LAS VEGAS — The continued uncertainty surrounding the reform of the secondary mortgage market, combined with what that might mean for credit unions and what they should do, led the way at the American Credit Union Mortgage Association's 15th annual fall conference.
LAS VEGAS — Brooklyn University Law Professor David Reiss said he expects Fannie and Freddie to be reformed but not eliminated.
All three picks have promised to protect entitlements while Republican members continue opposition to tax hikes.
Credit unions dodged a taxation bullet with the latest spending reduction package, but it remains to be seen how long their luck will hold.
This article will be among the news and features filling the pages of the next print edition of Credit Union Times.
NASCUS, state bank supervisors weigh in on interchange delay effort.
With another deadline looming, Congress takes up funding measure today.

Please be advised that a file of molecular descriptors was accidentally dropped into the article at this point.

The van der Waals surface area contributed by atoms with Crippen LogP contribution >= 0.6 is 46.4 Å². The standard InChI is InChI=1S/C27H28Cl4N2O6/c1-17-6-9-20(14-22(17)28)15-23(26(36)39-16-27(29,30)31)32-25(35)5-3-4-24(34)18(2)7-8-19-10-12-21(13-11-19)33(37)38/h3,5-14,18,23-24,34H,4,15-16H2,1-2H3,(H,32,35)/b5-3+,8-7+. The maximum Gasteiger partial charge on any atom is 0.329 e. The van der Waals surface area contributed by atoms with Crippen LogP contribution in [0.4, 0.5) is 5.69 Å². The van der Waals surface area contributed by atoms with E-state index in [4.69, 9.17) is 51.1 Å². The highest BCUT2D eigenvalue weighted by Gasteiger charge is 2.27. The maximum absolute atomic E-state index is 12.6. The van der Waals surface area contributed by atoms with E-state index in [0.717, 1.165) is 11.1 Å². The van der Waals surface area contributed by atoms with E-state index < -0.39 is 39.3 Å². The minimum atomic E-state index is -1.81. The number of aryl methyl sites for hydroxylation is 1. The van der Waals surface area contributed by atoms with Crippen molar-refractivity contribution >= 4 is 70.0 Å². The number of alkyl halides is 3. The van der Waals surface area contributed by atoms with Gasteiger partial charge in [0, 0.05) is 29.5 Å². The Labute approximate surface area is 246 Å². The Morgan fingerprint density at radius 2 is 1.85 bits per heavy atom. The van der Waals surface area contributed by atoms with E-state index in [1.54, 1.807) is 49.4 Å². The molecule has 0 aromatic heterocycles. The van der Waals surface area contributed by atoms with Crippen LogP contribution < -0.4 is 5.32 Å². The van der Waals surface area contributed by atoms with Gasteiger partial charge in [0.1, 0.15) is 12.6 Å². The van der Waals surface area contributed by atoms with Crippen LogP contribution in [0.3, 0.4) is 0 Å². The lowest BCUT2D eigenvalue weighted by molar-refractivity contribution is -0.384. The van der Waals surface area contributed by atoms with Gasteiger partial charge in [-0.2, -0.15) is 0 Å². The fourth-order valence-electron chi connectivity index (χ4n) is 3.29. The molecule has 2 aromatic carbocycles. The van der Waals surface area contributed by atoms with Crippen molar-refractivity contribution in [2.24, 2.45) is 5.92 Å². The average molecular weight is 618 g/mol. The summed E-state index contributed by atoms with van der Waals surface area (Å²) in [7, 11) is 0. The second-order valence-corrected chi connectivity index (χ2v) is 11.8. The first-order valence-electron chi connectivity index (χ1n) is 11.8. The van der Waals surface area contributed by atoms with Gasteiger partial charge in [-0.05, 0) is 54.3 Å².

Three co-sponsors so far have joined the two original sponsors of the House member business loan cap bill, a companion to a Senate bill.
Credit unions should continue to throw themselves body and soul into fighting a looming cap on debit card interchange, but should do so without any significant expectation that they will succeed.
Since the earliest days of American history, concerns about tax policy have prompted individuals and groups to express their opinions, sometimes in dramatic ways. The Pennsylvania State Employees Credit Union has never dumped tea into a harbor, but its political awakening began when Congress considered imposing taxes on credit unions.